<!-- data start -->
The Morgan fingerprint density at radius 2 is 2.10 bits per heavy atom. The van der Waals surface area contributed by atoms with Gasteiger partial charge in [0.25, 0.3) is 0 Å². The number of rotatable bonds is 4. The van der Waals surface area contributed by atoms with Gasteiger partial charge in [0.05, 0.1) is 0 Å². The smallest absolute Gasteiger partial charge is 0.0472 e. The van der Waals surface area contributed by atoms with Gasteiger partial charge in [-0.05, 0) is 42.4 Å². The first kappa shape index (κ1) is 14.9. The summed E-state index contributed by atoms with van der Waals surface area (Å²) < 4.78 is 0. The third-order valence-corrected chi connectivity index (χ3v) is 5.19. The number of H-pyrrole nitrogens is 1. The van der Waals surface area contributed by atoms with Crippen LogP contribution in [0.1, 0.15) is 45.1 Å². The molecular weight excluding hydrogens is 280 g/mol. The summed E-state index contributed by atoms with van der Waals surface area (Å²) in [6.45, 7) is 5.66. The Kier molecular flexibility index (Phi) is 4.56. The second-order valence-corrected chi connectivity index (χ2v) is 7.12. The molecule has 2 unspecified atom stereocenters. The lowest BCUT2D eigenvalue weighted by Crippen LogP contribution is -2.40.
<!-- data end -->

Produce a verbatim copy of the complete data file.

The Morgan fingerprint density at radius 2 is 2.10 bits per heavy atom. The van der Waals surface area contributed by atoms with Gasteiger partial charge in [0.25, 0.3) is 0 Å². The number of rotatable bonds is 4. The van der Waals surface area contributed by atoms with Gasteiger partial charge in [0.05, 0.1) is 0 Å². The smallest absolute Gasteiger partial charge is 0.0472 e. The van der Waals surface area contributed by atoms with Gasteiger partial charge in [-0.05, 0) is 42.4 Å². The first kappa shape index (κ1) is 14.9. The summed E-state index contributed by atoms with van der Waals surface area (Å²) < 4.78 is 0. The third-order valence-corrected chi connectivity index (χ3v) is 5.19. The number of H-pyrrole nitrogens is 1. The van der Waals surface area contributed by atoms with Crippen LogP contribution in [0.1, 0.15) is 45.1 Å². The molecular weight excluding hydrogens is 280 g/mol. The summed E-state index contributed by atoms with van der Waals surface area (Å²) in [6.45, 7) is 5.66. The Kier molecular flexibility index (Phi) is 4.56. The second-order valence-corrected chi connectivity index (χ2v) is 7.12. The molecule has 2 unspecified atom stereocenters. The lowest BCUT2D eigenvalue weighted by Crippen LogP contribution is -2.40.